The Power Stroke name has been familiar to Ford fans since 1994. When it was first introduced, the 7.3-liter V-8 built by Navistar came to market in the Super Duty truck line. Later, the name was put on a 6.0-liter turbodiesel V-8, and, after a change of direction, is now on the Ford-designed and built 6.7-liter.

The Power Stroke name has appeared only on V-8 turbo-diesels, and has always been on a single engine at a time -- until now. Starting in model-year 2014, the Power Stroke goes from being one engine to being an engine family. The second Power Stroke to be sold in North America will be offered in the full-size Transit van, backed by a 6R80 six-speed automatic transmission. This marks the first time since model-year 2010 that a diesel will be available in a Ford van. (In the E-Series, the 6.0-liter V-8 put out 235 hp and 440 lb-ft.)

This I-5 has been seen in another Ford product -- the global Ranger. Although Ford hasn't released horsepower and torque numbers for the Transit engine, in the Ranger, it puts out 197 hp and 347 lb-ft of torque. The common-rail direct-injected DOHC engine has a rigid sand-cast, gray-iron block and aluminum head. It uses piezo fuel injectors; each injector nozzle has eight spray holes that can provide as many as five injections per combustion cycle. The spray pattern is different from that of the Ranger. The timing and calibration of the injection is designed to be precise, which greatly reduces diesel clatter. The pilot injection lowers noise levels, and the main injection is the one that generates power. The maximum fuel pressure is 26,100 psi, and the variable-nozzle turbocharger's maximum impeller speed is 197,800 rpm.

To bring the I-5 to North America, Ford had to make changes, some involving aftertreatment and some purely to the engine. The biggest difference is that in the Ranger, the engine didn't require the Selective Catalyst Reduction system (it uses diesel exhaust fluid) needed here. So the Transit will use a DEF tank, and the exhaust will have a DEF injection system, marking the first use of SCR in a Ford van. The DEF interval will be about the same as the oil change interval, about 7500-10,000 miles, and the DEF refill point is behind the fuel door.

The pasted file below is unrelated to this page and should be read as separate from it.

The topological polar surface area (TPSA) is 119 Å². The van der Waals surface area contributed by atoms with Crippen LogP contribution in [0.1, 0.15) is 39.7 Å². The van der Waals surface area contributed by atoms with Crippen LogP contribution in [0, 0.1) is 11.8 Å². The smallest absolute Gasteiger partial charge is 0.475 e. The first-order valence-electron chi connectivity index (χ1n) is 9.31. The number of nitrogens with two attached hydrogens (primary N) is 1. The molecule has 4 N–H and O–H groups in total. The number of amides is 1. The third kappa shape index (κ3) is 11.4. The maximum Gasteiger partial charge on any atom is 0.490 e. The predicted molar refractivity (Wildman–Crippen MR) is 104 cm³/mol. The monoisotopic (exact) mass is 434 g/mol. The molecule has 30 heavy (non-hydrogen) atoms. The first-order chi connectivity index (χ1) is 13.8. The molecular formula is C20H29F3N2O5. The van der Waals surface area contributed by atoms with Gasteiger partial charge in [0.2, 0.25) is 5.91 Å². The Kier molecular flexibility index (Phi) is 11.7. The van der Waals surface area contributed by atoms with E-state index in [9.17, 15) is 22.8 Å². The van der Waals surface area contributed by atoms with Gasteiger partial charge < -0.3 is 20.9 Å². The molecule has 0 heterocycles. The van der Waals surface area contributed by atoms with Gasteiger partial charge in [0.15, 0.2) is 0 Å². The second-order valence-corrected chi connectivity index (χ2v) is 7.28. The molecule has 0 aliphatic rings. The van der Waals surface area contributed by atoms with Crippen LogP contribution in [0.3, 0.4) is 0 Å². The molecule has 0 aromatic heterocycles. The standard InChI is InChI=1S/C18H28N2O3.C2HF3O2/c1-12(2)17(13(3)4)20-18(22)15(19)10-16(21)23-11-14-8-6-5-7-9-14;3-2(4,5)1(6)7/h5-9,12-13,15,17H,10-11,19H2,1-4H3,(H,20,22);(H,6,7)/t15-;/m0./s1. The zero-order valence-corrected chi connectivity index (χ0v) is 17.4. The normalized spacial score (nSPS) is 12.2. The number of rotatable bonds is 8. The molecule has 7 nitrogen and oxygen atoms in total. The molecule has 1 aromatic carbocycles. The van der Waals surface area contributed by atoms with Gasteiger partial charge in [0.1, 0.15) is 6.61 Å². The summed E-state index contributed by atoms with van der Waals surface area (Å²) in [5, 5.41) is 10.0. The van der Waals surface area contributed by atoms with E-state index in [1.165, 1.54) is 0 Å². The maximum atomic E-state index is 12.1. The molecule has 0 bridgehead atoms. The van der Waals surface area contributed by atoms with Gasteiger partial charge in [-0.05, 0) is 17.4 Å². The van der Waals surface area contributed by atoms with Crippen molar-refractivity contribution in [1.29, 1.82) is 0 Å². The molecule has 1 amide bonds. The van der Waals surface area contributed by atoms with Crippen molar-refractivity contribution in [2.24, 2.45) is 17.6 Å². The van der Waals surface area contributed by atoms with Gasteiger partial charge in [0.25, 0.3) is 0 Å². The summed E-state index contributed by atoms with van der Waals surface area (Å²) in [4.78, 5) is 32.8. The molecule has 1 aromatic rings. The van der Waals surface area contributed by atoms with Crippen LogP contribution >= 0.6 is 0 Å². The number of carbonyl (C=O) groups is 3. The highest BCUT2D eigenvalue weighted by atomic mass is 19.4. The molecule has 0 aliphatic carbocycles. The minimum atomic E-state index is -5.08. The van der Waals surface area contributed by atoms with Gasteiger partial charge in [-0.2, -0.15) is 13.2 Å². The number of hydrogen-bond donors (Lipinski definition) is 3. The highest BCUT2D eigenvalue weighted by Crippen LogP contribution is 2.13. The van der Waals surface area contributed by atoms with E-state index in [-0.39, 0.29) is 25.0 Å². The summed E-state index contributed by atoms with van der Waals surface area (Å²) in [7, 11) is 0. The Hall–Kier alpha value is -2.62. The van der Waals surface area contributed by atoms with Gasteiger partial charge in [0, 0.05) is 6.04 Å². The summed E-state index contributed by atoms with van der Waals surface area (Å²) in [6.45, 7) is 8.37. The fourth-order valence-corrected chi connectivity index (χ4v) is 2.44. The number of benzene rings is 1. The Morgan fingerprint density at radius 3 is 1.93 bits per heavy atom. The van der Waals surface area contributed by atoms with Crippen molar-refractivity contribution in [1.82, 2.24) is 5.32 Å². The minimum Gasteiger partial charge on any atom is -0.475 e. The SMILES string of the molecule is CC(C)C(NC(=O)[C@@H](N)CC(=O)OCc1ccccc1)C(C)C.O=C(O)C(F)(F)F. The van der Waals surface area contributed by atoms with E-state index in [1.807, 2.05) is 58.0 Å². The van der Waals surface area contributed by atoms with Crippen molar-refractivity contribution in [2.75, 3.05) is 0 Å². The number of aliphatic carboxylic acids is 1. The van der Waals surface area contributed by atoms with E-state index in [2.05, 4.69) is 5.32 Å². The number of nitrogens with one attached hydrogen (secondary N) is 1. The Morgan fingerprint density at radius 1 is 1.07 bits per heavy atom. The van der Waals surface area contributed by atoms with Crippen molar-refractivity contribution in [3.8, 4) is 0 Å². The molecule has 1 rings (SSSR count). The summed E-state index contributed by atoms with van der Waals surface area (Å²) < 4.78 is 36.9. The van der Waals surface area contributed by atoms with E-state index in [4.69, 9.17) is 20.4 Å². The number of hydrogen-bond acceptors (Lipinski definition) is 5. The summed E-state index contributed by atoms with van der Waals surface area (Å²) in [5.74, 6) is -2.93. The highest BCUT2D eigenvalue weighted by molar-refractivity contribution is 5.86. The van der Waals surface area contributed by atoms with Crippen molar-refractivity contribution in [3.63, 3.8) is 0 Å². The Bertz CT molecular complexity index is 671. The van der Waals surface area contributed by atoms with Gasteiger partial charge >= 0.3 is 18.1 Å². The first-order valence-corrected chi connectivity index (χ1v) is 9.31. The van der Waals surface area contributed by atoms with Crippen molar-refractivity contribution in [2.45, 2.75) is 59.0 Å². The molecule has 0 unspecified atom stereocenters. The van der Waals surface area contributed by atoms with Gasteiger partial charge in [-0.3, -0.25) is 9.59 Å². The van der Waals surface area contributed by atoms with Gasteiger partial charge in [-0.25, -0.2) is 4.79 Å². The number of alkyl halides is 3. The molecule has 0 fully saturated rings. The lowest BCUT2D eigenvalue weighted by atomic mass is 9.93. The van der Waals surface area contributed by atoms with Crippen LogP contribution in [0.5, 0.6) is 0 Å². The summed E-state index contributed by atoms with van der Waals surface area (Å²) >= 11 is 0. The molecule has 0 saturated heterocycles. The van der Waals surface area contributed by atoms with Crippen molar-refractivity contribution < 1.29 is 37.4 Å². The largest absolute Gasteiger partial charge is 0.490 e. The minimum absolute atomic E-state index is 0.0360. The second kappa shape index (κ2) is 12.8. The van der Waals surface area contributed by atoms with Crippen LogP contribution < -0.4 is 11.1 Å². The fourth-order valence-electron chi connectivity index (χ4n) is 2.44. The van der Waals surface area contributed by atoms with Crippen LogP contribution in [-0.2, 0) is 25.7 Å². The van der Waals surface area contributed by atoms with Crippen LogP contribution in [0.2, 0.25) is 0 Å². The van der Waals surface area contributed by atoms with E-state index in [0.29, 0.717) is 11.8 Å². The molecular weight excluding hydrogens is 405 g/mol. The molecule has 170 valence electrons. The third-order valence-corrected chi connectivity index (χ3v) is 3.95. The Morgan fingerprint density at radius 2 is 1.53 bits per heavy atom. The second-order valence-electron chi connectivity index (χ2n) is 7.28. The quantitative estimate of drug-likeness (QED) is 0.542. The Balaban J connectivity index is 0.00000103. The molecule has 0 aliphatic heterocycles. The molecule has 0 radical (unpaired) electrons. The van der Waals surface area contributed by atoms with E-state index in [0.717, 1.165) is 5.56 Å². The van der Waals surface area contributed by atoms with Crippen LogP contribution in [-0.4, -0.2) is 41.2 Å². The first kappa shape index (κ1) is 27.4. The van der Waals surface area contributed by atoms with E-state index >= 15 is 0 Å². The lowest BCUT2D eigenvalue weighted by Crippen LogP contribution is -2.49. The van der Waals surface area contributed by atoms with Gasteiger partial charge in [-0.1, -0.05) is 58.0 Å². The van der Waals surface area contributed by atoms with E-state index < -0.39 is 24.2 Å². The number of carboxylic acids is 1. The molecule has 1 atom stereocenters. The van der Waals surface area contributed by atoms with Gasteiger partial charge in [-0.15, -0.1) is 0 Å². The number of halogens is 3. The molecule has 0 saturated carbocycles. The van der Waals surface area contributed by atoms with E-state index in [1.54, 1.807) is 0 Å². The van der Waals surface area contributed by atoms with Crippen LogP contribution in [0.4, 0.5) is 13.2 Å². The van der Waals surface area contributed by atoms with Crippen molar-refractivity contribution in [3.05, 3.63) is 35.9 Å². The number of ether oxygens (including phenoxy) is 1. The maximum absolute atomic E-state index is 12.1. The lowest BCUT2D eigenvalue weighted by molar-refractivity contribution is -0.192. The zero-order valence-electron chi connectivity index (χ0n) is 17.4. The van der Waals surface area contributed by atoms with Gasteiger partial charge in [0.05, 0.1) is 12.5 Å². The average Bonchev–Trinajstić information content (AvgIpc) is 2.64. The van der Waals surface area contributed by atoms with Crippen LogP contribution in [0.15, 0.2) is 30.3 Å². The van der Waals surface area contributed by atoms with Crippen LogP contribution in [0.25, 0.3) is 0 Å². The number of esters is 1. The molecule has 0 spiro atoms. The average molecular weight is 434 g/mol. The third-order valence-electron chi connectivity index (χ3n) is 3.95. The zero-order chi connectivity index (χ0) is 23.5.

In addition, Ford converted its aftertreatment system for this application. It had used separate diesel oxidation catalysts and diesel particulate filter; here, those items are integrated into one element, called the Singe Brick System, which does the work of the DOC and DPF.

The engine is different from the 3.2-liter in the global Ranger, too. Ford engineers added a bypass mode to the EGR cooler. The water-cooled valve is electrically controlled, designed to withstand drops in coolant pressure. There are also packaging changes: The throttle body and the intake were relocated and other minor differences make the engine easier to install in the Transit.

If Ford keeps the power ratings anywhere near those of the turbodiesel in the Ranger, this could be an impressive engine. The van weighs less than the E-Series, and that, plus moving to a smaller-displacement engine than the larger Power Stroke, means fuel economy could be as much as 25 percent better.

It wouldn't surprise us to see this engine go into other Ford products -- the company has already spent time and money to get the engine certified for use in America, so it would make sense to get the most out of the investment and use it in other applications.